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Keith Larsson

I completed my undergraduate studies at The Evergreen State College in wildlife biology in 2000 where I further developed my passion for everything natural history and Darwin.

Over the past decade I have followed migrating birds from the boreal and temperate forests to the tropics, formulating questions of how and why a bird can endure such long distance migrations. During these migrations, north to south and then back, constantly in the company of birds, I wondered what selective pressures shape migrant life histories. How do environmental gradients and density dependent factors modify and maintain migratory behavior? Do events on the breeding or wintering grounds affect future reproductive success and survivorship? How do behaviour, demographics, and population dynamics interact to maintain these populations?I have also spent many years studying population dynamics in albatross populations in the Northwest Hawaiian Islands, foraging ecology of seabirds, and the wintering ecology of Nearctic-Neotropical seabird migrants.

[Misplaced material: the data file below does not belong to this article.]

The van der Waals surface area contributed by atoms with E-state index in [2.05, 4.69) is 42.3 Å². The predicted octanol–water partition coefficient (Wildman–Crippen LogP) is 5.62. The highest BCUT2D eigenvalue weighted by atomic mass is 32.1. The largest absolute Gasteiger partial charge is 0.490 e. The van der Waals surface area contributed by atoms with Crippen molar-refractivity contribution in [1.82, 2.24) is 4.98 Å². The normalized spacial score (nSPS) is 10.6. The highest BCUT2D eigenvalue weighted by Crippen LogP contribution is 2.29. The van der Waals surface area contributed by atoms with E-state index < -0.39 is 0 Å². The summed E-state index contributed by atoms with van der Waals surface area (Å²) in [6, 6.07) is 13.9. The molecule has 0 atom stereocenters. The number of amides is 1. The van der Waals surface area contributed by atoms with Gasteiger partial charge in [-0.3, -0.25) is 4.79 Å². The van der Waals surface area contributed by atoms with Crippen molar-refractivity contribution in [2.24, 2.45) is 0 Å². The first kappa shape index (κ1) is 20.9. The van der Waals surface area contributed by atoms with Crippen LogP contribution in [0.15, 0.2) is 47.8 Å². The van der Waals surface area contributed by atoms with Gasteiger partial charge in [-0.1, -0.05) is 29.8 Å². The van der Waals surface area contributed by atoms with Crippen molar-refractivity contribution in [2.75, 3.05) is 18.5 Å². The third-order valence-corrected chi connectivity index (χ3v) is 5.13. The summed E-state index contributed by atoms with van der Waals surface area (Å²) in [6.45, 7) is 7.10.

I am currently a PhD student with Susanne Åkesson and co-supervised by Staffan Bensch starting my studies April 2008. My thesis studies involve trying to understand what factors maintain the narrow secondary contact zone for two subspecies of willow warblers (Phylloscopus trochilus) in central Sweden. My research is focused on whether hybridization occurs between these two subspecies, are there pre-zygotic mechanisms that limit hybridization (e.g. assortative mating) or post-zygotic factors that limit hybrid recruitment and survivorship (e.g. migration orientation)? In addition, I use stable isotope techniques to establish connectivity between the breeding and wintering grounds for each subspecies and conduct orientation experiments to determine if there are different directional preferences between the two subspecies.

Keith Larsson

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Keith Larsson

Centre for Animal Movement Research
Evolutionary Ecology, Department of Biology
Ecology building S-223 62 Lund Sweden